If I may belabor the point: The House GOP health plan is a boon to the rich and a punishment of  lower and middle class workers. Thanks, Donald, for hearing the pleas of forgotten America away from the coastal elite zones. Architect Paul Ryan had an uncomfortable moment on generosity to the rich with an unlikely questioner, illustrated above.

How big a boon? Check this in New York Times:


Two of the biggest tax cuts in Republican proposals to repeal the Affordable Care Act would deliver roughly $157 billion over the coming decade to those with incomes of $1 million or more, according to a congressional analysis.

The assessment was made by the Joint Committee on Taxation, a nonpartisan panel that provides research on tax issues.

…People making $200,000 to $999,999 a year would also get sizable tax cuts. In total, the two provisions would cut taxes by about $274 billion during the coming decade, virtually all of it for people making at least $200,000, according to a separate assessment by the committee.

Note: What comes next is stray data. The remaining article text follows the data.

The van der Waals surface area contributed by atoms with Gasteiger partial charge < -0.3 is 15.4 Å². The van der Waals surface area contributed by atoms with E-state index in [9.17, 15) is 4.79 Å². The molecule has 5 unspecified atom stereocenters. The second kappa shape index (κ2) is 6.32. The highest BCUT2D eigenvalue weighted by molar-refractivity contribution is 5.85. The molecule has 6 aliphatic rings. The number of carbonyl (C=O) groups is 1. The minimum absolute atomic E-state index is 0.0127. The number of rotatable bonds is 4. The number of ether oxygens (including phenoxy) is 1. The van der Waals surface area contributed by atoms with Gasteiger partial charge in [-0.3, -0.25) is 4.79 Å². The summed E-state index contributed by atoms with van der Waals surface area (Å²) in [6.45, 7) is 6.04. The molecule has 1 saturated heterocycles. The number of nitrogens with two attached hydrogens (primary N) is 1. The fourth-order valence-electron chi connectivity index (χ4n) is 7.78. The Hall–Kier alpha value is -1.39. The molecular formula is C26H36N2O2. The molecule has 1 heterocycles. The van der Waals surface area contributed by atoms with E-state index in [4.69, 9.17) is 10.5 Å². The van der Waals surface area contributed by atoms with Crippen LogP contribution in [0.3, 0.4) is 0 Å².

Poor folks will get a health savings account or some such to pay for more expensive health insurance, if it’s available at all as insurance companies adjust for providing pre-existing condition coverage to a smaller pool of customers once the mandate to purchase insurance is gone. I like an Internet net meme going around, crediting Jimmy Carter with saying giving a poor person a health savings account is like giving a starving person a cookbook. Don’t know that he said it, but the simile is apt.

Republicans in Arkansas are already chortling about how many people will be cut from the Medicaid expansion roles by Gov. Asa Hutchinson’s ideas, apart from whatever fresh hell Congress visits on the low-income workers of Arkansas when they repeal Obamacare. Some 60,000 (eople with subsistence income from honest labor) will be shifted from full government coverage to the health marketplace where many undoubtedly won’t be able to afford the insurance, subsidies or no.